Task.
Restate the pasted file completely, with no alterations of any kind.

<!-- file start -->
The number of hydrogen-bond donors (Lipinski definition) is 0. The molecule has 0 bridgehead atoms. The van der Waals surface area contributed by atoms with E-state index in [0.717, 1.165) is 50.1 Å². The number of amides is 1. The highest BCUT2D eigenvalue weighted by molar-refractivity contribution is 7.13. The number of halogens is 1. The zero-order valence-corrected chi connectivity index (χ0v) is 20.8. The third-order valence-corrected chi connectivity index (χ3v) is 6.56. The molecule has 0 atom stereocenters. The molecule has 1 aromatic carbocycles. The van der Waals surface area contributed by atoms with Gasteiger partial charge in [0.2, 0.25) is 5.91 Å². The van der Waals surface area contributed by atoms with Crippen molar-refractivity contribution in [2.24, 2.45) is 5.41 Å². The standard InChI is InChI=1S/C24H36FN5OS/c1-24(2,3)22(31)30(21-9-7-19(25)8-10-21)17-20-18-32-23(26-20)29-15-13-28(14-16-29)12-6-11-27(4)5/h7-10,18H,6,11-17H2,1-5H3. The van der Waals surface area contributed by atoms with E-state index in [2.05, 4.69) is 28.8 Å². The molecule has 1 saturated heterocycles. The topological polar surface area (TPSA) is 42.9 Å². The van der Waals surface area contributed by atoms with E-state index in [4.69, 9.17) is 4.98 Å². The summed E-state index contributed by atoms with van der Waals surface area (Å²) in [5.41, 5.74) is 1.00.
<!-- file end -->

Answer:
The number of hydrogen-bond donors (Lipinski definition) is 0. The molecule has 0 bridgehead atoms. The van der Waals surface area contributed by atoms with E-state index in [0.717, 1.165) is 50.1 Å². The number of amides is 1. The highest BCUT2D eigenvalue weighted by molar-refractivity contribution is 7.13. The number of halogens is 1. The zero-order valence-corrected chi connectivity index (χ0v) is 20.8. The third-order valence-corrected chi connectivity index (χ3v) is 6.56. The molecule has 0 atom stereocenters. The molecule has 1 aromatic carbocycles. The van der Waals surface area contributed by atoms with Gasteiger partial charge in [0.2, 0.25) is 5.91 Å². The van der Waals surface area contributed by atoms with Crippen molar-refractivity contribution in [2.24, 2.45) is 5.41 Å². The standard InChI is InChI=1S/C24H36FN5OS/c1-24(2,3)22(31)30(21-9-7-19(25)8-10-21)17-20-18-32-23(26-20)29-15-13-28(14-16-29)12-6-11-27(4)5/h7-10,18H,6,11-17H2,1-5H3. The van der Waals surface area contributed by atoms with E-state index in [2.05, 4.69) is 28.8 Å². The molecule has 1 saturated heterocycles. The topological polar surface area (TPSA) is 42.9 Å². The van der Waals surface area contributed by atoms with E-state index in [4.69, 9.17) is 4.98 Å². The summed E-state index contributed by atoms with van der Waals surface area (Å²) in [5.41, 5.74) is 1.00.